Writeups – Babyc, Plastic (ASISCTF 2018 Quals)

Over the past two days, I had the pleasure of briefly playing in the ASIS 2018 CTF Quals with the folks from Monsec. During this time, I solved the “babyc” and “plastic” challenges, both of which I present here for future reference. The “babyc” writeup will be more detailed than usual, outlining methods which did not work.


This challenge was presented as a Linux executable, which you can download here. The challenge text indicated that we only needed the first 14 characters of the input, which gives you a “good” output (that is, ASIS{sha1(input[:14])}). Running the executable lets you enter some user input, after which “Wrong” was printed. Running strings gives us one interesting string (“m0vfu3c4t0r!”) but this isn’t the flag input.

On disassembly, we immediately note that it is movfuscated:

My first attempt involved running strace and ltrace against the executable, to identify at a high level what it actually did. We note that it does a strcmp – a little trial and error shows that the strcmp is against input[3:], and the maximum input is 32 bytes long.

Still, filling this with the magic “m0vfu3c4t0r!” string doesn’t work either, so we’re still missing something.

My first attempt was brute forcing the first 3 characters. I used a simple Python script, shown below:

At this point, I decided to attempt two side channel attacks – firstly, against the return code (from a previous challenge), and then, against the instruction count. Firstly, the return code, as it’s a simpler brute force – I solved a CTF challenge once a long time ago, as it would modify it’s return code for each character of the flag you got right (so you could brute force character by character.

Unfortunately, I wasn’t able to make this produce anything meaningful. My next attempt was to instruction count: that is, using the “perf” program running on a bare-metal box, I could count the number of instructions executed for each given input. Again, a character-by-character brute force attack was attempted:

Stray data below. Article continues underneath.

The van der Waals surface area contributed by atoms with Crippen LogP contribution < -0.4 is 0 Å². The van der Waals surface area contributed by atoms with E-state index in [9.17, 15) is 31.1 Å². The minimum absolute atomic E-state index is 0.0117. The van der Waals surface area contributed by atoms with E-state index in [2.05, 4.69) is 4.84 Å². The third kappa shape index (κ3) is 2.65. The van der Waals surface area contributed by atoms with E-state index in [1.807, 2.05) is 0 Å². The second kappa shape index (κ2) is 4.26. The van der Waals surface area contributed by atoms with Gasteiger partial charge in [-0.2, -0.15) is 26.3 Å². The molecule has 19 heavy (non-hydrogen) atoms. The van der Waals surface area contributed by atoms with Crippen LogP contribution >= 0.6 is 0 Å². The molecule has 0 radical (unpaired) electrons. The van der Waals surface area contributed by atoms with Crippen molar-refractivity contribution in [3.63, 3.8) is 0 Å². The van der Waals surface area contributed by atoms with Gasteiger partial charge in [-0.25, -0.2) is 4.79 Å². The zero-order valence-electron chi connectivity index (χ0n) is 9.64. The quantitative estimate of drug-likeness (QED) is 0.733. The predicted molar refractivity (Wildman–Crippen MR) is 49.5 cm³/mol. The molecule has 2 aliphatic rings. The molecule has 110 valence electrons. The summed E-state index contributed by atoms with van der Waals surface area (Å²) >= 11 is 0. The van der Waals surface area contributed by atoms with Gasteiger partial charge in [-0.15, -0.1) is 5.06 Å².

This produced quite interesting results:

Even on the same box, two different iterations of the script produce different “maximum instruction count paths” for input, indicating that the executable performs the same amount of instructions no matter how many input characters are provided, or how many are correct.

I then resorted to manual analysis, grepping for immediate arguments. Searching on a whim for ‘A’, we get a hit:

A little while later, we can see the same code pattern, repeating with ‘h’:

Scrolling further through the code, we can see a few more characters, totalling “Ah_0y1ng:(“. I wasn’t too sure what to do at this point, and didn’t want to manually spend the time reverse engineering movfuscated logic. I went with my instinct, SHA1’ing “Ah_m0vfu3c4t0r” for the flag and an easy ~100 points.


This challenge was presented as a PNG image, presented below in it’s entirety:

Binwalk showed nothing, and quick pixel analysis showed nothing. I attempted to play around with things like alpha channels, but nothing turned up. Opening the image in a hex editor reveals our first clue:

We can immediately see base64 encoded content. Not knowing what this was, I went to Google “RDF”, which didn’t turn up anything too relevant to this specific challenge. I then went to unbase64 this, providing a blob of binary data: I couldn’t see anything, but binwalk said there was zlib data from offset 4. Zlib.decompress’ing this provides the flag:

Thankyou to the ASIS 2018 CTF Quals creators for putting together this CTF – this was a good set of challenges, and I am learning much from other people’s writeups.

About Norman

Sometimes, I write code. Occasionally, it even works.
This entry was posted in Bards, Computers, Jesting. Bookmark the permalink.

2 Responses to Writeups – Babyc, Plastic (ASISCTF 2018 Quals)

  1. oldman says:

    So how does binwalk show it’s a zlib data. Can I know the binwalk version and command line you used? Thank U!

    • Norman says:

      The binwalk was just the version from github, and binwalk plastic2 (where plastic2 is the unbase64-ed comment data from the original PNG) should work.

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